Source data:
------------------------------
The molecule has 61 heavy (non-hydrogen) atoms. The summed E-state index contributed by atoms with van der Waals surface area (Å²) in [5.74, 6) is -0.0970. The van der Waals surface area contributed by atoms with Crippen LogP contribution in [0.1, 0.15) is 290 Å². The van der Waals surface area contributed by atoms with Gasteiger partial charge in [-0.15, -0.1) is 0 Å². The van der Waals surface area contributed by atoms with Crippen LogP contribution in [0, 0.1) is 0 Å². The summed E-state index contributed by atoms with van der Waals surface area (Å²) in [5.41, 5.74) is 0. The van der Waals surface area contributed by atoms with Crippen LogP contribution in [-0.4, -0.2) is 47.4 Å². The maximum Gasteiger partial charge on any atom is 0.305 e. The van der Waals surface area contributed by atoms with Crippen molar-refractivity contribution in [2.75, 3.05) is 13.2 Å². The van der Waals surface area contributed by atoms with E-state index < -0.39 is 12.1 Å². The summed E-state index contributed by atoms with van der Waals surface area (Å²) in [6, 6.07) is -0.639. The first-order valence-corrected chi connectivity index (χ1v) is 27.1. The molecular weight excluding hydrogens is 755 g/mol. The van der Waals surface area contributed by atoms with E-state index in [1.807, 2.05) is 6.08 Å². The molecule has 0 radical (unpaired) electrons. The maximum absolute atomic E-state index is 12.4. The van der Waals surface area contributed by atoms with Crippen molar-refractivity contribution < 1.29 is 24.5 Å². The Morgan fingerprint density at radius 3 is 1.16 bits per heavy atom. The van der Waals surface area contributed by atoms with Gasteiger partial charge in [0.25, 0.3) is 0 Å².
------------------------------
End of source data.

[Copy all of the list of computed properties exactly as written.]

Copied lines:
The molecule has 61 heavy (non-hydrogen) atoms. The summed E-state index contributed by atoms with van der Waals surface area (Å²) in [5.74, 6) is -0.0970. The van der Waals surface area contributed by atoms with Crippen LogP contribution in [0.1, 0.15) is 290 Å². The van der Waals surface area contributed by atoms with Gasteiger partial charge in [-0.15, -0.1) is 0 Å². The van der Waals surface area contributed by atoms with Crippen LogP contribution in [0, 0.1) is 0 Å². The summed E-state index contributed by atoms with van der Waals surface area (Å²) in [5.41, 5.74) is 0. The van der Waals surface area contributed by atoms with Crippen LogP contribution in [-0.4, -0.2) is 47.4 Å². The maximum Gasteiger partial charge on any atom is 0.305 e. The van der Waals surface area contributed by atoms with Crippen molar-refractivity contribution in [2.75, 3.05) is 13.2 Å². The van der Waals surface area contributed by atoms with E-state index < -0.39 is 12.1 Å². The summed E-state index contributed by atoms with van der Waals surface area (Å²) in [6, 6.07) is -0.639. The first-order valence-corrected chi connectivity index (χ1v) is 27.1. The molecular weight excluding hydrogens is 755 g/mol. The van der Waals surface area contributed by atoms with E-state index in [1.807, 2.05) is 6.08 Å². The molecule has 0 radical (unpaired) electrons. The maximum absolute atomic E-state index is 12.4. The van der Waals surface area contributed by atoms with Crippen molar-refractivity contribution < 1.29 is 24.5 Å². The Morgan fingerprint density at radius 3 is 1.16 bits per heavy atom. The van der Waals surface area contributed by atoms with Gasteiger partial charge in [0.25, 0.3) is 0 Å².